With some restaurants closing or forced to serve only takeout, meat companies that have traditionally served restaurants are shifting to retailers and consumers. One is D’Artagnan, which sells meat, poultry, and mushrooms from small sustainable farms.
“There’s been a big surge [in demand], but you can’t turn on the [supply] faucet overnight,” says Ariane Daguin, founder and CEO. For example, the company has seen a big increase in demand for chicken, but she says it takes at least 60 days to raise a chicken.
Seeking Shelf-Stable Foods
Troubled times often lead to more sales of nonperishable foods.
Outdoor outfitters like REI, Patagonia, and Cabela’s carry dehydrated and freeze-dried products, bars, smoked meat, and other foods typically targeted to backpackers, adventurers, and survivalists.
“I imagine our customer base is expanding due to COVID-19, with folks filling their pantries in preparation for what’s ahead,” says Jessica Clayton Davis, a spokeswoman for Patagonia. “But our existing customers are also coming back and placing larger-than-normal orders.”
You can find more than food that’s only meant to keep you fueled on a hike or a backpacking trip. At Good To-Go, for instance, the meals are created by chef and co-founder Jennifer Scism, who has worked at highly rated restaurants such as Bouley and Arcadia in New York City. Options include chicken gumbo, made with no-antibiotic chicken; New England Corn Chowdah with smoked fish; and vegan and vegetarian meals, such as herbed mushroom risotto and bibimbap. In addition to the fish offerings at Patagonia, it sells organic soups, coffee, and even maple syrup.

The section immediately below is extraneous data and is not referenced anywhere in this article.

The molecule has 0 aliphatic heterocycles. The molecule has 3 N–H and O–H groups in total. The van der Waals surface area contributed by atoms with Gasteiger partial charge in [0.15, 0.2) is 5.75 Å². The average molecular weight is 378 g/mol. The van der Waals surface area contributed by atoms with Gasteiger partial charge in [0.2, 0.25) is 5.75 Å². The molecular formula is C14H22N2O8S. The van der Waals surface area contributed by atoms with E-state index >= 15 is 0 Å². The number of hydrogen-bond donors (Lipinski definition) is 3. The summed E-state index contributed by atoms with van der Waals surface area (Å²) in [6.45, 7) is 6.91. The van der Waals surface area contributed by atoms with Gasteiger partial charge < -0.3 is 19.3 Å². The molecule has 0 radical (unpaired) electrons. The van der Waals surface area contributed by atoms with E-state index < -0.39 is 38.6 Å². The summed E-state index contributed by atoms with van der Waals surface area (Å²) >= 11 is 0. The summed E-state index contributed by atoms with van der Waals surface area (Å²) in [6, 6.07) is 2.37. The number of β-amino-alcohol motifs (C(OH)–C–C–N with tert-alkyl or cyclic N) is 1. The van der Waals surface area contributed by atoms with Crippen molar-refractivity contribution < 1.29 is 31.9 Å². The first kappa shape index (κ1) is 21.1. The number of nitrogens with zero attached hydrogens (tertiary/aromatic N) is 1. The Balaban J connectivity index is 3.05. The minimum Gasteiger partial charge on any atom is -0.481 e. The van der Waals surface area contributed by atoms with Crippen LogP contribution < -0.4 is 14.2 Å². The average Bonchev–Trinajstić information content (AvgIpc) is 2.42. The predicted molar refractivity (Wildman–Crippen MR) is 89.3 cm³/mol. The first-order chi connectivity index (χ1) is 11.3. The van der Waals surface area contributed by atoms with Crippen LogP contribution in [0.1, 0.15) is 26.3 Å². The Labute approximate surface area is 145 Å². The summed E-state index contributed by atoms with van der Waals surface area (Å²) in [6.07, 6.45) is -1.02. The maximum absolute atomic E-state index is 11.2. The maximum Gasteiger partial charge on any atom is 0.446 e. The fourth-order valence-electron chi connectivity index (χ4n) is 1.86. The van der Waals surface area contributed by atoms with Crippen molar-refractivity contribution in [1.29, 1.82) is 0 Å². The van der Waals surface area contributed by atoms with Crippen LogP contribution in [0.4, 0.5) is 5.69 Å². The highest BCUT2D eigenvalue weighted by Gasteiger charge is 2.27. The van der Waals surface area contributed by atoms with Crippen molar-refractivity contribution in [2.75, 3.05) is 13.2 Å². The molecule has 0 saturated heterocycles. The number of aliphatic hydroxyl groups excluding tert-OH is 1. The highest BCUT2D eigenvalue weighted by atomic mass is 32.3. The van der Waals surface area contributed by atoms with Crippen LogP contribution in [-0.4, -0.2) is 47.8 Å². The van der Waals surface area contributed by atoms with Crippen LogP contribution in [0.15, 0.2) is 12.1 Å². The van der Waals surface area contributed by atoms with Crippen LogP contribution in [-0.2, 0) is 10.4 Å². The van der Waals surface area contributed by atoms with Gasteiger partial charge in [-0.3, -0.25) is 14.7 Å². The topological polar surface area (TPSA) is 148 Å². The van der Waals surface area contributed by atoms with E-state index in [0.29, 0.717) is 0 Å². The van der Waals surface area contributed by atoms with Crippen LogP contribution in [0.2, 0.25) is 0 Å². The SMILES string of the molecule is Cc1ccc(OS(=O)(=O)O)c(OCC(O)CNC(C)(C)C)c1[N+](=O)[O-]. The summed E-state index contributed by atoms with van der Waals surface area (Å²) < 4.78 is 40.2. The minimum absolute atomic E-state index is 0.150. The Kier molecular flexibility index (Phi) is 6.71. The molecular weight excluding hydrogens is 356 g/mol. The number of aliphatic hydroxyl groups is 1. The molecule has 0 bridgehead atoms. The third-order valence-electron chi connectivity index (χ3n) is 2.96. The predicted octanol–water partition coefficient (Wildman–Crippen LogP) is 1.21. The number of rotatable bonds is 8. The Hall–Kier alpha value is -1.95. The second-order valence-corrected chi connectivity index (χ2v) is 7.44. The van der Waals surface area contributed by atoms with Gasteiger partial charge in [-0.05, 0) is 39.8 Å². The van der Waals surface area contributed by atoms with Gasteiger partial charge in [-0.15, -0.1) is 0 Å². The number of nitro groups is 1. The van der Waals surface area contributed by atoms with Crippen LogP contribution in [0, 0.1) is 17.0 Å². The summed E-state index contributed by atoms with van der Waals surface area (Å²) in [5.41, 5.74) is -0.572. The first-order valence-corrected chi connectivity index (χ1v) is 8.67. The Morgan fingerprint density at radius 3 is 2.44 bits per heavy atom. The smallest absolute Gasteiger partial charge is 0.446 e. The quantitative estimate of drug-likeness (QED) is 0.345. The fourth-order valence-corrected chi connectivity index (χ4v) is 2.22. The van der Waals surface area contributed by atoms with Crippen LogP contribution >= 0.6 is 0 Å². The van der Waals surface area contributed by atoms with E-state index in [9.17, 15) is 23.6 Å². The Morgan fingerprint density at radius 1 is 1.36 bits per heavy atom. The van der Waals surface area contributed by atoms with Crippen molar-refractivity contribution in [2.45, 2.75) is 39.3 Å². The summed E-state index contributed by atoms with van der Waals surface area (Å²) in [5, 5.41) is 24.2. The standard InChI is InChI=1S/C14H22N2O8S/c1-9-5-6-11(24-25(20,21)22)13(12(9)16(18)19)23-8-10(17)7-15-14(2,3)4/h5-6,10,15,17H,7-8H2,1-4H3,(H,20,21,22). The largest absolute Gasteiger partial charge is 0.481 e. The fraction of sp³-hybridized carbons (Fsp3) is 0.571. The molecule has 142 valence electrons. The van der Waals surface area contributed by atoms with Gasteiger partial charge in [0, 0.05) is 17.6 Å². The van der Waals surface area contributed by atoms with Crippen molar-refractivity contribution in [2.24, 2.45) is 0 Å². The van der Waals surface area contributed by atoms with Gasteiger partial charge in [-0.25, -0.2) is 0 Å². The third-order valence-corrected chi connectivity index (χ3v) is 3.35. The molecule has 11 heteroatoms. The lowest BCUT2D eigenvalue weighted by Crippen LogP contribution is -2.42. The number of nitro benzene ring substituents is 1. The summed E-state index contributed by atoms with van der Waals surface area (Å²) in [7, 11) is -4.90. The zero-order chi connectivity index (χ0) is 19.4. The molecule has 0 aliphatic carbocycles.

“Originally it was the campers and hikers who were drawn to Patagonia Provisions because it stemmed from Patagonia [clothing],” Davis says. “But it’s also really good for easy, healthy dinners for busy parents and others. It’s good for stocking your pantry, so it wasn’t that surprising when demand started increasing due to the current situation.”
Creativity on the Farm
Like grocery stores, farmers markets in some states, such as California and New York, have been classified as essential businesses, meaning they can stay open as other businesses are ordered closed. But farmers in some cases are pivoting.
“We’re definitely seeing farmers getting creative,” says Ben Feldman, executive director of the Farmers Market Coalition, which represents individuals and organizations that operate nearly 4,500 farmers markets and advocates on behalf of farmers markets across the U.S. “Small farmers are very adaptable and nimble folks, though. We’re seeing them do more with their CSAs [community supported agriculture], adding drop points and doing more door-to-door deliveries. They may be working with neighbors or working with other farms to put together box programs.”
The best way to find out what’s available in your area is to seek out your local farmers online. The FMC regularly posts updates about its member groups on its website and on social media.
Farmers markets, meanwhile, are putting measures in place to try to keep their customers safe.
“Markets are doing excellent social distance modeling,” says Reana Kovalcik, communications and outreach specialist for the coalition. “They’re capping numbers, letting people know where they should be standing, asking people not to touch food they don’t plan on buying, offering hand sanitizer, and using gloves.”
One tip: If you shop at a farmers market, try to go at uncrowded times, practice social distancing, and follow the same precautions you would if you went to a grocery store.